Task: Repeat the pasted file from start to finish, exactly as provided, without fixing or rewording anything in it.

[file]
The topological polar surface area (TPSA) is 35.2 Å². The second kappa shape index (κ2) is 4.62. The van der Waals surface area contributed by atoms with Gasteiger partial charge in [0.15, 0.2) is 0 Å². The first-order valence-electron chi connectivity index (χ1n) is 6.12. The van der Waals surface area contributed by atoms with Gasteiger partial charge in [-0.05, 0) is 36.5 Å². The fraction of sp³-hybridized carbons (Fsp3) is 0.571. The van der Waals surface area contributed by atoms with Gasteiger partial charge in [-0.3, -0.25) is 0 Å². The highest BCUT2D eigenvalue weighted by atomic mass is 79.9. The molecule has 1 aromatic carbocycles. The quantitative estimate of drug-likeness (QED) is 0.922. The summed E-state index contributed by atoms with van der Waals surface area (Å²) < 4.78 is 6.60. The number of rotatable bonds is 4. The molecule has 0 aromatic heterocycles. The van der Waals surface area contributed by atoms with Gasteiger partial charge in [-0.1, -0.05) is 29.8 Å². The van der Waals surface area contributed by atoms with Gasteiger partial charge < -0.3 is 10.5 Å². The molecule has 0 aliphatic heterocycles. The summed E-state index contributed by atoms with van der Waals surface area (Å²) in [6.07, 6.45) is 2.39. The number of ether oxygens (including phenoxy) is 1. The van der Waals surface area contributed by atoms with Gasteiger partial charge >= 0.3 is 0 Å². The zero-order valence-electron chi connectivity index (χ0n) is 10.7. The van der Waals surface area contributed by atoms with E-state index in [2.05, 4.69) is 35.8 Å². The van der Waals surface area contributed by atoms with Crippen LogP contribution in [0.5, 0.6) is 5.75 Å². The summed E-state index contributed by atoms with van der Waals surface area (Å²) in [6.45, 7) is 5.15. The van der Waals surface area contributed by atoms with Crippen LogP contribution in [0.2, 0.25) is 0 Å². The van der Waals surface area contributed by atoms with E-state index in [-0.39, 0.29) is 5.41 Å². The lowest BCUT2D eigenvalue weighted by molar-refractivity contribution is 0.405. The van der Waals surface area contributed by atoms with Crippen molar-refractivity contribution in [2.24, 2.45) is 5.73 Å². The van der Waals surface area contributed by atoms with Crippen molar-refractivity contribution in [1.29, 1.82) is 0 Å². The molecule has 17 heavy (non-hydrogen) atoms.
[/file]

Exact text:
The topological polar surface area (TPSA) is 35.2 Å². The second kappa shape index (κ2) is 4.62. The van der Waals surface area contributed by atoms with Gasteiger partial charge in [0.15, 0.2) is 0 Å². The first-order valence-electron chi connectivity index (χ1n) is 6.12. The van der Waals surface area contributed by atoms with Gasteiger partial charge in [-0.05, 0) is 36.5 Å². The fraction of sp³-hybridized carbons (Fsp3) is 0.571. The van der Waals surface area contributed by atoms with Gasteiger partial charge in [-0.3, -0.25) is 0 Å². The highest BCUT2D eigenvalue weighted by atomic mass is 79.9. The molecule has 1 aromatic carbocycles. The quantitative estimate of drug-likeness (QED) is 0.922. The summed E-state index contributed by atoms with van der Waals surface area (Å²) < 4.78 is 6.60. The number of rotatable bonds is 4. The molecule has 0 aromatic heterocycles. The van der Waals surface area contributed by atoms with Gasteiger partial charge in [-0.1, -0.05) is 29.8 Å². The van der Waals surface area contributed by atoms with Gasteiger partial charge < -0.3 is 10.5 Å². The molecule has 0 aliphatic heterocycles. The summed E-state index contributed by atoms with van der Waals surface area (Å²) in [6.07, 6.45) is 2.39. The number of ether oxygens (including phenoxy) is 1. The van der Waals surface area contributed by atoms with Gasteiger partial charge >= 0.3 is 0 Å². The zero-order valence-electron chi connectivity index (χ0n) is 10.7. The van der Waals surface area contributed by atoms with E-state index in [2.05, 4.69) is 35.8 Å². The van der Waals surface area contributed by atoms with Crippen LogP contribution in [0.5, 0.6) is 5.75 Å². The summed E-state index contributed by atoms with van der Waals surface area (Å²) in [6.45, 7) is 5.15. The van der Waals surface area contributed by atoms with Crippen LogP contribution in [0.2, 0.25) is 0 Å². The van der Waals surface area contributed by atoms with E-state index in [-0.39, 0.29) is 5.41 Å². The lowest BCUT2D eigenvalue weighted by molar-refractivity contribution is 0.405. The van der Waals surface area contributed by atoms with Crippen molar-refractivity contribution in [2.24, 2.45) is 5.73 Å². The van der Waals surface area contributed by atoms with Crippen molar-refractivity contribution in [1.29, 1.82) is 0 Å². The molecule has 17 heavy (non-hydrogen) atoms.